The members of the research team focused on the family Hylobatidae It includes 20 contemporary species of gibbon that can be found throughout almost all of Asia, from northeastern India to Indonesia.
As Terry Harrison of New York University explains, most specimens found so far consist of single teeth and fragments of jawbone. It is found in southern China and Southeast Asia, and its age is estimated to be no more than two million years. Thanks to the new discovery, it was possible to extend the fossil record to the past 7-8 million years.
A new fossil (though very old from a century perspective) has been excavated in the Yuanmu District of Yunnan Province in southwest China. It is set for this type Yuanmoupithecus xiaoyuanThe study authors looked at the teeth and upper jaw of a young man who was no more than two years old at the time of death.
On the basis of these analyzes, scientists concluded that the studied specimen is similar to modern gibbons in size and weight. His body weight was probably around 6 kilograms. They also found primitive traits that suggest this species is the common ancestor of all gibbon species living today.
remains Yuanmoupithecus xiaoyuan It is approximately 7-8 million years old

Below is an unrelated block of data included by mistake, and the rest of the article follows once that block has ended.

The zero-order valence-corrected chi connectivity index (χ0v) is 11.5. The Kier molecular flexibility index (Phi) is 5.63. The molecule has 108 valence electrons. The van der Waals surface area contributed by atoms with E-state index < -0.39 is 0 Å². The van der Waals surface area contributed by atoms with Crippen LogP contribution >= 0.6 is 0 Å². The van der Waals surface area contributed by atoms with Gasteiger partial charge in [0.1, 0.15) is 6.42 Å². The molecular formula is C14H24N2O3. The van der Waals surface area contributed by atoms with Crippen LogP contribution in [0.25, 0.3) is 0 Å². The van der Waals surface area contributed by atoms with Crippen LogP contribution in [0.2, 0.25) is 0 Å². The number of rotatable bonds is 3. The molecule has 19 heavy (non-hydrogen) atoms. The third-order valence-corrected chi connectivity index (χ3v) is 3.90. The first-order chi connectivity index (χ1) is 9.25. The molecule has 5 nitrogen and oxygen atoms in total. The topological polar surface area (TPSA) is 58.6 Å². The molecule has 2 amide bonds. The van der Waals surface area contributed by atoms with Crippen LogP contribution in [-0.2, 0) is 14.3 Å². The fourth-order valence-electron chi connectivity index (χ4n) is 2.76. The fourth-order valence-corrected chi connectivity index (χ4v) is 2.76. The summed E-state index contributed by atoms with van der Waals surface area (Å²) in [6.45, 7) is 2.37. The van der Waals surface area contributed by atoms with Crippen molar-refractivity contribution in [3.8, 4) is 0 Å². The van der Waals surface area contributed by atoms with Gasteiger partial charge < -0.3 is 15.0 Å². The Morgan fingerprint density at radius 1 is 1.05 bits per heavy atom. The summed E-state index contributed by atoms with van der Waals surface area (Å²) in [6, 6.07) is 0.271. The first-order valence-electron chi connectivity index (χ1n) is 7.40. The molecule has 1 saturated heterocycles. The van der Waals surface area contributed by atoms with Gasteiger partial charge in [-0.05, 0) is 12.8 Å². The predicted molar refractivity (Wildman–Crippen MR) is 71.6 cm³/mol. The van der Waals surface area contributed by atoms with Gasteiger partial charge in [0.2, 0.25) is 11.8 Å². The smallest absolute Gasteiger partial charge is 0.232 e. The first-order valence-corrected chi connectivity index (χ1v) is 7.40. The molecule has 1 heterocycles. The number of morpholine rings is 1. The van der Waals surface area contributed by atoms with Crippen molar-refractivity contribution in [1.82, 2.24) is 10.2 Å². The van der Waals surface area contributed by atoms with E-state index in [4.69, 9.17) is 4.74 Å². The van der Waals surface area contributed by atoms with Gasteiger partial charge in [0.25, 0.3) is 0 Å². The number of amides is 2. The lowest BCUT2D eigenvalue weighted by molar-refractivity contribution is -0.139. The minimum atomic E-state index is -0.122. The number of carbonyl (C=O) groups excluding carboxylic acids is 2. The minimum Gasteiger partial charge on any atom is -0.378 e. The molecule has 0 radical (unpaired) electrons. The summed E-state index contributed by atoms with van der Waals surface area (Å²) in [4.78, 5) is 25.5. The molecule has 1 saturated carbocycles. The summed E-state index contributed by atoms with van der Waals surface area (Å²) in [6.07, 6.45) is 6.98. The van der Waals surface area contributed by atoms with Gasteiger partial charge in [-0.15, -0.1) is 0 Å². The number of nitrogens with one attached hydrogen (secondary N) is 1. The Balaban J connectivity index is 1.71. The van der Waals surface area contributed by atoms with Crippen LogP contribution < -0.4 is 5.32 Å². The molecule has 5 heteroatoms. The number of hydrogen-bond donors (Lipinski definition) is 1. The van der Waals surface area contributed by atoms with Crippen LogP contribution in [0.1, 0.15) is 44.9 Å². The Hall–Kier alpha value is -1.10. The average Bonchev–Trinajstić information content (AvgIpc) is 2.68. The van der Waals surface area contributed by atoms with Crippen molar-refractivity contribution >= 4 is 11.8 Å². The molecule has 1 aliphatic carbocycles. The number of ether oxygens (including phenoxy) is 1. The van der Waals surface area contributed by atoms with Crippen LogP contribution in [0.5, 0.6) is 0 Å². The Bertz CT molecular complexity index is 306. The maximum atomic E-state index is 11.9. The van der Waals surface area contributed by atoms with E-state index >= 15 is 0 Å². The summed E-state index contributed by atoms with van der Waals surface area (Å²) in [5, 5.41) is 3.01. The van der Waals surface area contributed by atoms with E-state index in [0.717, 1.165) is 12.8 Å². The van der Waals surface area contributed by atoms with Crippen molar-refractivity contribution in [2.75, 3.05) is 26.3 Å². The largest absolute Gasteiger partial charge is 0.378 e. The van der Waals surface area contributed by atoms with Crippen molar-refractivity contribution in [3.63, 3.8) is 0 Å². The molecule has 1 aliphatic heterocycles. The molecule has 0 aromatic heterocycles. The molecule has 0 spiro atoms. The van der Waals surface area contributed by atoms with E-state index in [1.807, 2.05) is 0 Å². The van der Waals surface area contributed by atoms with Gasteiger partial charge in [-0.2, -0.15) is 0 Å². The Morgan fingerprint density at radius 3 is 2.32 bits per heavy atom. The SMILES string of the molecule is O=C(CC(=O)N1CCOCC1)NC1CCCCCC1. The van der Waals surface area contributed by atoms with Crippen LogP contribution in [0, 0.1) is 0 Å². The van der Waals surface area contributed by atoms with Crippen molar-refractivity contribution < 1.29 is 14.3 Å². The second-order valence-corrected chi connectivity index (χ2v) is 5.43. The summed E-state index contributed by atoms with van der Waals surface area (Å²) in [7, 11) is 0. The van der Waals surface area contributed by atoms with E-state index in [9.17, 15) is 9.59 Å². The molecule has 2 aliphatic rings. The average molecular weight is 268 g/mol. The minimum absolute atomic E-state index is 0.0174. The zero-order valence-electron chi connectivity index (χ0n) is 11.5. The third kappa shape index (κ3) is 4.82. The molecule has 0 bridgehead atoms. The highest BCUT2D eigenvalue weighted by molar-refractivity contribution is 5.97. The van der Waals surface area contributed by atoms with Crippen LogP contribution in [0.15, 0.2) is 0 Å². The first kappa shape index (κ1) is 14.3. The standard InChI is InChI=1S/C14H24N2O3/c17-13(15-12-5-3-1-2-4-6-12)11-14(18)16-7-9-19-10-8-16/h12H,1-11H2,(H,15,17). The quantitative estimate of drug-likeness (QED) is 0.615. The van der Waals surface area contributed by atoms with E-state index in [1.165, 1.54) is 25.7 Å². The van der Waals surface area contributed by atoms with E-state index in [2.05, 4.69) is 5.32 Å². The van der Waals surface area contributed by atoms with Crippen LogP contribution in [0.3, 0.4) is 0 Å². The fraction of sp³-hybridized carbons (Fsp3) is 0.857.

By the way, it was possible to clarify an error regarding Kapi Ramnagarensis. This type was initially mistaken for a representative of the family Hylobatidae. At least this was suggested by the results of analyzes of a single molar found in India. But thanks to the new analyzes, the judgment was changed, and the individual in question was considered a representative of a more primitive group of primates, not closely related to modern apes.
Genetic studies show that Hylobatidae Separated from the line leading to great apes and humans about 17 to 22 million years ago, there is still a 10 million year gap in the fossil record that must be filled. With further exploration of promising fossil sites in China and elsewhere in Asia, it is hoped that additional discoveries will help fill in these important gaps in evolutionary history. Heliopatidae. The authors concluded
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